5 Totally Inspiring Quotes From Worthless Nobodies Just Like You

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Sometimes it’s hard to get through your twenties when you know there’s at least another 30 years of mediocrity ahead of you. You want to stay positive and motivated, and you want to keep telling yourself that someday you’ll be great, but you know it’s not true, and it’s hard to put on a happy face and continue to play grown up while you balance your comforting delusions with the stark disappointment of reality. You wake up and go to work, feeling less and less like a child, while you do your best to ignore your inevitably anticlimactic and inconsequential death. You’re experiencing your twenties, and that’s special.

But you’re garbage. You’re not particularly talented and everyone you know has lied to you about your worth. So how do you keep being a care-free piece of shit millennial without killing yourself? Well, just take a look at these inspiring quotes from old people who are just as disposable as you:

Chuck Hansen, 55, Collects Disability:

“I spent my twenties trying to work my way up to a management position at the local movie theater, but then I got a hernia reloading the syrup bags on the soda machine and they never promoted me because I filed a worker’s compensation claim. I stayed at the movie theater for another 15 years anyways until I was edged out by a 17-year-old assistant manager that wanted to hire his friends. I’m in my late fifties now and I build model airplanes and I have skin cancer. Cubs are looking good this year though.”

Rebecca Smith, 47, Paralegal:

“The other day, during conversation, I found myself jealous of a woman who had been divorced three times. I have never been divorced. I have never been married. I tell myself it’s because I’ve dedicated myself to my career, but I just answer phones at a firm that practices family law. Every day I watch women with failed marriages in their darkest moments and I even then I know that they’re happier than me. I answer the phones the same way so often that when my father called me at home to tell me my mother had died I picked up and instinctually said, “Thank you for calling Epstein & Marigold, please hold.” I didn’t take time off work to go visit her in the hospital. The last time I saw her she told me my sister was her favorite. But there’s some good stuff on Netflix these days. ”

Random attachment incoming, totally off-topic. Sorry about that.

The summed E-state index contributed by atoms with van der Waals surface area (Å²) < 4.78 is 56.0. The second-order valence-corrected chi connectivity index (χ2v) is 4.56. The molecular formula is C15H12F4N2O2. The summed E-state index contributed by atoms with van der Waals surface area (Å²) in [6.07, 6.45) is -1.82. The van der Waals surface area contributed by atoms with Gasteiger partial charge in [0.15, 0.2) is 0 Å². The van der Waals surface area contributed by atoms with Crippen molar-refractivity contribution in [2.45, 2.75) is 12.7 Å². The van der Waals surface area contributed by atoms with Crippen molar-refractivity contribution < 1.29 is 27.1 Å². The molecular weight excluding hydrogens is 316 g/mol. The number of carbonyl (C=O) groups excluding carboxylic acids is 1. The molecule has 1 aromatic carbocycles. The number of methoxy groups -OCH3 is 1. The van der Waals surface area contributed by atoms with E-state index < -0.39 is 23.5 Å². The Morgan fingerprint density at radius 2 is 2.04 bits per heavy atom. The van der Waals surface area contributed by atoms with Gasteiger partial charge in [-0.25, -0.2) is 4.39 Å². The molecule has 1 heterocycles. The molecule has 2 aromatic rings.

Jimmy Cosgrove, 38, Stay At Home Son:

“I spent seven years in community college. I would work a bit here and there but I never really saved any money beyond what I needed to attend a couple of annual music festivals. I did too much acid at a concert once and freaked out. I took off all my clothes and a group of guys beat me up and pissed in my mouth. I tried to play it off like it was a funny drug story but I still think about it every night before I go to bed. I think that’s the reason I didn’t finish community college and it’s definitely why I developed agoraphobia and never left my mom’s place. It was hard at first but now that I’m in my late 30s it feels like I’m mom’s caretaker and it’s kind of like having a job. Super stoked about the JJ Abram’s “Star Wars”. Really hope he doesn’t fuck it up.”

Frank Wilson, 42, Dishwasher:

“Growing up I wanted to be a professional wrestler. I didn’t find out wrestling was fake until I was 27 years old, and at that point it was already too late to lose my virginity. Emotionally speaking, I had invested everything in wrestling, and financially speaking, you could say the same. Finding out wrestling was fake was like finding out Santa wasn’t real, which I had also just discovered a year prior. That was also the year that I found out my dad wasn’t really an astronaut that had died in space, and I also learned that the gifted and talented school I had attended as a kid was actually an alternative program for children with emotional disabilities. Things turned around though. I wash dishes at Chili’s now and I hide my phone in the women’s bathroom. It’s like dating but I don’t have to confront my social anxiety.”

Jenny Firch, 41, Girlfriend:

“I always thought I’d be a writer. No, I knew I’d be a writer. I could feel it. I’d read every book I could get my hands on, and I was always making sure that everyone saw how much of a little reader I was. At family events, everyone would take notice. ‘Look at little Jenny! That girl’s going to be smart as a whip, reading all those books,’ they’d say, and I’d smile and think about how great I was as I scanned the pages without really comprehending anything. It was only years later that I realized not only was I not any kind of writer, I wasn’t even a reader. I had been illiterate the entire time. I was so busy thinking about how great I looked reading those books that I never bothered learning the English language. But you know what they say; fake it until you make it! I never became a writer, and I never learned how to read, but I did learn how to use my illiteracy to curry favor with co-dependent men who support me financially and emotionally as I navigate the wonders of my undiagnosed bipolarity.” TC mark

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